Net Neutrality is the most important issue in the history of the world
If you’re reading this, you’re among the luckiest people to have ever existed in the history of the world.
And this is the most important collection of words I’ve ever assembled during my 28 years on this planet.
Let me explain.
It’s 2014 and I’m a hack writer. Now let’s say I’m the same hack writer but it’s 30 years ago. 1984 was a good year for the neon-colored stretch pants industry but not for writers, artists or aspiring difference-makers. Because if I wanted to expose my words to you in 1984 I’d first have to write. A lot. And get really good. And then I’d probably want to move to New York or Chicago or Los Angeles where most of the book and magazine publishers are. I’d knock on doors and make cold calls and attend networking functions with the aim of meeting said publishers. Maybe I’m lucky enough to meet one (or even a handful) of these publishers. I’d send them samples of my work but most likely that wouldn’t be good enough for them. Maybe it wouldn’t be the right “fit” for the “audiences” they represent. So I’d keep writing. I’d pitch them articles and manuscripts every month. My writing would improve drastically. But I’d still be at the mercy of their personal preferences, limited spheres of influence and strict business interests. If I really wanted it badly I’d continue for years. All with the hope of getting lucky. That someone would ultimately “pick” me from a crowd of hundreds or even thousands of other writers. My career as a writer would rest entirely in the hands of “the man.” In America we call this opportunity.
Now what if instead of an aspiring writer I was an aspiring musician? Or comedian? Or actor or politician or artist or general difference-maker?
Same freaking thing.
The mere privilege of sharing your art or attempting to influence others was reserved for the elite — the wealthy, well-connected and unfathomably lucky.
Think about that for a second. The elite few perched atop a castle or a lower-Manhattan high-rise decided the fate for THE REST OF THE WORLD. And those were the rules. A perfect institution established since the beginning of time. And it remain unblemished for generations.
And then 20 years ago the Internet changed everything.
We think of it as the thing that let’s us chat with our friends (R.I.P. AIM) or share pictures of cats or watch videos of people having sex for free (not an endorsement). We think of it as the thing that’s taken down the retail industry. Or travel agencies. Or a million other things. Mostly we take it for granted.
But most of all the Internet is the thing that’s stripping “the man” of all it’s power.
Don’t believe me? It’s happening.
Want to influence people? Start a blog.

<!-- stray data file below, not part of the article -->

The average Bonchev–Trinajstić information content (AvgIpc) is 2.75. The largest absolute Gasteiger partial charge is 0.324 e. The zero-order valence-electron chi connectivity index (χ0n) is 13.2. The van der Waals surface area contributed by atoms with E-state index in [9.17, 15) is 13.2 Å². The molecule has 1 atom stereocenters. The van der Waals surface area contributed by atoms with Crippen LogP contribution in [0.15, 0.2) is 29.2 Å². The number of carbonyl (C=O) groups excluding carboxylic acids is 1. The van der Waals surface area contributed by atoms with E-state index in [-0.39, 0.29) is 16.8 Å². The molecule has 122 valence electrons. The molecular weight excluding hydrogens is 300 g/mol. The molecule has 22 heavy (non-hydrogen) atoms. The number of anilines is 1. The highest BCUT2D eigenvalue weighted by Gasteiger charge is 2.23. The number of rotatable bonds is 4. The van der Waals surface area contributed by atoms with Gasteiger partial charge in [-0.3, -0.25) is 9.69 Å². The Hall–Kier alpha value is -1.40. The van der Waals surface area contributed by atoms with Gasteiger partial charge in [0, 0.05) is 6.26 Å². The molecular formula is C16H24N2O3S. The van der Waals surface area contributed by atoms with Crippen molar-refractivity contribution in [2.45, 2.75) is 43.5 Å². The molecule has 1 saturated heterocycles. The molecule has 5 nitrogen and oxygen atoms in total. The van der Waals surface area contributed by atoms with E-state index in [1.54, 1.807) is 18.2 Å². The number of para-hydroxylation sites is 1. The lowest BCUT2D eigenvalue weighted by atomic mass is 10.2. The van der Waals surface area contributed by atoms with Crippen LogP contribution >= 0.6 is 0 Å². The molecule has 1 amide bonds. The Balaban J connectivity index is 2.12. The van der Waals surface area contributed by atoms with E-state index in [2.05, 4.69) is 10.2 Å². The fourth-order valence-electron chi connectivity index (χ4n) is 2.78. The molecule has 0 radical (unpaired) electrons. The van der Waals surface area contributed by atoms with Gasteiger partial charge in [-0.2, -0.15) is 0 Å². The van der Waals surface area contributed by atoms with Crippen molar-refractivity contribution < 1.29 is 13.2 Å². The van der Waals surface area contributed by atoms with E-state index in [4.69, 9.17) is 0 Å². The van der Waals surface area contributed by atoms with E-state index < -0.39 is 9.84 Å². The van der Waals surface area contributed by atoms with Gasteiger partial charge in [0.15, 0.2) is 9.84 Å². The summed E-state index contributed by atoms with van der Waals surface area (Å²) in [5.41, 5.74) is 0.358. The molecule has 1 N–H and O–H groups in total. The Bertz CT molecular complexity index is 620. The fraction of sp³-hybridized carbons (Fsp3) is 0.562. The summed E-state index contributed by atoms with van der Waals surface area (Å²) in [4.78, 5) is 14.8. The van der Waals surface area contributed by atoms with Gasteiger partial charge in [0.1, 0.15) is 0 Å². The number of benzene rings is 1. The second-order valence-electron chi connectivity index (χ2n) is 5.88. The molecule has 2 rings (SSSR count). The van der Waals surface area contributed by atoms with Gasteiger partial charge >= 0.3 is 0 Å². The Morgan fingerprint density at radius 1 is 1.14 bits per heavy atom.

Want to share your music with the world? Start a YouTube channel.
Want to publish a book? It’s free on Amazon.
Want to do anything? Do it.
We no longer need permission from the chief to gain access to the tribe.
Now we can take our art right to the people who want it.
This is the privilege of our time. A privilege the human race would never know — or even think to dream of — until now. It’s like you were planting a rose bush and accidentally struck the buried treasure with your spade. Or when you reached into your pocket to retrieve the crumbled-up $20 bill to pay for the trendy vodka cocktail you don’t really like but order because it makes you look cool at a professional function and INSTEAD you found the keys to connect with everyone in the entire world whenever you wanted for free.
If you’re still not getting what a big deal this is please just pop back to your timeline and read what those people you haven’t seen in 5 years are excited about for this weekend right now.
Whether your call it “the man” or the chief or anything else — one thing is for certain. He’s feeling a little vulnerable these days. You see, no one needs him anymore. He doesn’t call all the shots or pull all the strings because you do. We all do now. And that makes him sad.
But it’s worse than that. Like any dictator who feels his power slipping away he’s getting nervous. He’s acting out of fear. He’s trying to get back what’s been lost. He wants things to go back to the way they were.
That’s what the issue of Net Neutrality is all about. The super-rich and super-powerful want to be able to control the ONLY purely equal, democratic and indiscriminate platform that HAS EVER existed in the history of the world. They want to turn the information super-highway into one with two lanes — a special one for the elites and a separate one for the rest of us.
But it’s too late now. A new standard has always been established. The ability to share your words, art or ideas without censorship is no longer a privilege. It’s a right. And to let it slip away would be no less catastrophic than forgoing our right to vote or worship freely or protest peacefully and all the other things some smart guys in wigs decided were inalienable almost 250 years ago. (Inalienable means they’re never supposed to be taken away, bro.)
The Internet is just starting to mature. Because of it businesses can start. And my friend can raise a bunch of money for his neighbor who’s house recently burned down. And a hack writer trying to say something meaningful — while fearing to appear a little crazy — and still be sure his words will find an audience.
None of us need to pay a fee or seek permission to/from anybody or anything.
And neither do you!
Maintaining Net Neutrality isn’t just about preventing a policy that takes us back to the Industrial Age and beyond. It’s about doing right by our predecessors. And protecting what belongs to our world. And all those who will eventually inherit it from us.
But (for now) we don’t have to let it happen.
You have more power than any human in your position in the history of the world. Start exercising it.